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Top Five Most Triumphal Classical Works – Ever

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This Sunday, Germany and Argentina, two countries boasting as strong traditions in classical music and opera as soccer, face off in the World Cup final. As they prepare for the championship match, we’ve collected five works that would adequately celebrate the new victors.

1. Tchaikovsky: 1812 Overture

Tchaikovsky believed that his 1812 Overture, which commemorates the Russian victory over Napoleon’s forces at the Battle of Borodino, had “only local and patriotic significance” when he wrote the piece nearly 70 years after the victory. Tchaikovsky’s prediction has been anything but the case as the rousing work is a favorite accompaniment for fireworks celebrations worldwide; many Americans even mistake it as an ode to the U.S. victory over the British in the War of 1812 (that both "La Marseillaise" and the Russian anthem engage in a musical battle within the work provides a strong hint to its true reference).

2. John Williams: Theme from Star Wars

Few pieces of music are invoked as frequently in sports arenas as John Williams's score for the movie Star Wars. Visiting teams are often greeted with the nefarious “Imperial March,” and the winning side is often honored with this final theme from the end of the first Star Wars movie, when Luke Skywaker, Han Solo, and Chewbacca are honored for blowing up the Empire’s Death Star. Williams’s regal tune, referencing Wagner, Strauss, Holst and other Romantic composers, has accompanied many other champions as they collect their prizes.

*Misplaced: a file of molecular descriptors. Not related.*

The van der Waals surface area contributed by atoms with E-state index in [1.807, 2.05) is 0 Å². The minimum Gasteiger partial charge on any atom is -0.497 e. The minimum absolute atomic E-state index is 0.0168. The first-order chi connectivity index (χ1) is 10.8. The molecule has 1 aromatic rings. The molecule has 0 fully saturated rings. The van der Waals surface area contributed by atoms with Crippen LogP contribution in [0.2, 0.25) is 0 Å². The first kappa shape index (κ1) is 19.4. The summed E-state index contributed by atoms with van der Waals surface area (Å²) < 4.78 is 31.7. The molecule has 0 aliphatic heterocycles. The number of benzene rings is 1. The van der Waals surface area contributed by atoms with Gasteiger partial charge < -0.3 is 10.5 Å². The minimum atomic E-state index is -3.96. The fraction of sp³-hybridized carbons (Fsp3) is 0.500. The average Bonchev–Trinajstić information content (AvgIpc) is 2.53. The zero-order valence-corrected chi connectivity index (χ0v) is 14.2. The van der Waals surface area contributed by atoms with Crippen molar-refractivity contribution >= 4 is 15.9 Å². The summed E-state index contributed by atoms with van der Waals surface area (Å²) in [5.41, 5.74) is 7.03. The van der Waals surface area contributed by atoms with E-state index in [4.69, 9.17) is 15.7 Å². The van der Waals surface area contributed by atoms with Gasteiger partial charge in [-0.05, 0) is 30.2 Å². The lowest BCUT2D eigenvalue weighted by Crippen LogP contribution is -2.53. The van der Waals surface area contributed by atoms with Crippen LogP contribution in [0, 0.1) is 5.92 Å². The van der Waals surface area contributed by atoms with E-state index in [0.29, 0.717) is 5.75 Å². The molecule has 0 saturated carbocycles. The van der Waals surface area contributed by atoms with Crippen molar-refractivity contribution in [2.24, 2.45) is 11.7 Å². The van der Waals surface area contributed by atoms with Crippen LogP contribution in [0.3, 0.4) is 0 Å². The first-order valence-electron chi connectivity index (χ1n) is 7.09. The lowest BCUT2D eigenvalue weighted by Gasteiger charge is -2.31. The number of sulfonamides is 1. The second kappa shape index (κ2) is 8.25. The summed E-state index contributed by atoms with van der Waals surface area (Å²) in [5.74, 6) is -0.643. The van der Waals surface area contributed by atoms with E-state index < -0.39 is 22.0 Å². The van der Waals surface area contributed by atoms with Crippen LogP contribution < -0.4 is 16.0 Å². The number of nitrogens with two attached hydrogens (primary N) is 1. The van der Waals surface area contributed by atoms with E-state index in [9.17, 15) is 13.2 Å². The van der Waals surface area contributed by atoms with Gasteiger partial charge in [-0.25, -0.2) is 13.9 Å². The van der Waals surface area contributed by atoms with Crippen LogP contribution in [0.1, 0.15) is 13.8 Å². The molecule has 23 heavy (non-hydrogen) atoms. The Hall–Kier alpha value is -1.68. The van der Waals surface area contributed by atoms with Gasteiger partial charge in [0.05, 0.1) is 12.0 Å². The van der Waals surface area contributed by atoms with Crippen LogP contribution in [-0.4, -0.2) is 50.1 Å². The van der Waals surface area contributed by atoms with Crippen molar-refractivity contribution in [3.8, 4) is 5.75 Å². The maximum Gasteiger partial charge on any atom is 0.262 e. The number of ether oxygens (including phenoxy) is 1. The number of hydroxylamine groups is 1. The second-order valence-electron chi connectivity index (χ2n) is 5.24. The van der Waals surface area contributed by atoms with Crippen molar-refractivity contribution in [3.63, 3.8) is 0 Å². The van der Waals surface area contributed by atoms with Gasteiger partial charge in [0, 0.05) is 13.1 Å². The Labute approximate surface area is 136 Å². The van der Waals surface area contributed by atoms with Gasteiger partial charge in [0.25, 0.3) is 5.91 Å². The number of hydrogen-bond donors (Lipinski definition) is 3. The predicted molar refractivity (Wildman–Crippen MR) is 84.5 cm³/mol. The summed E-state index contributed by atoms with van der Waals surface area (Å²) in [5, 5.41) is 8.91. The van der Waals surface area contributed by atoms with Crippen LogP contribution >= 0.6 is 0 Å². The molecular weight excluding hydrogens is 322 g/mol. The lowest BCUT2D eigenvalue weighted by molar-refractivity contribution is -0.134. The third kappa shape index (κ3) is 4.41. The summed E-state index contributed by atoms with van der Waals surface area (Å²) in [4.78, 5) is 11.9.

3. Berlioz: Grande Symphonie Funèbre et Triomphale

Ten years after the France’s July Revolution, which overthrew the Bourbon king, the country looked to commemorate the heroes of this uprising by erecting a column for them at Place de la Bastille. The government also commissioned Hector Berlioz, and offered him a generous sum of 10,000 francs, to memorialize the event in music. The result was Grande Symphonie Funèbre et Triomphale. “What I had in mind was a fanfare played by archangels, simple but noble, full of panache and martial in character, an immense and radiant call," wrote Berlioz of the third and final movement, a stirring anthem that would eventually call for a chorus to sing of both glory and triumph.

 

4. Beethoven: Wellington's Victory

Another musical commemoration of a Napoleonic defeat, Beethoven’s Wellington’s Victory was written after British army commander Arthur Wesley subdued the French forces at Vittoria, Spain in 1813, during the Peninsular War. For his efforts in driving the French out of Spain and Portugal, he was named the Duke of Wellington and stimulated Beethoven to write 15-minute orchestral piece. Premiering on the same program as the composer’s Seventh Symphony, the work was notable for an unusual percussion section that includes muskets and other artillery sounds, making it one of the first pieces of classical music to accurately mimic the din of battle.

5.  Verdi: Triumphal March from Aida

Though the end of Verdi’s Aida is grim, the second-act triumphal scene is one of the most glorious in all of opera. In it the victorious Egyptians parade onto the stage after their defeat over Ethiopia to one of the most famous fanfares in Western music, “Gloria all’Egitto.” After the premiere of Aida, held in 1869 in Cairo, this march proved so popular it’s said to have been an inspiration for Egypt’s national anthem, composed by Verdi’s countryman Giuseppe Pugioli.

What piece best signifies triumph to you? Please share your suggestions in the comments box below.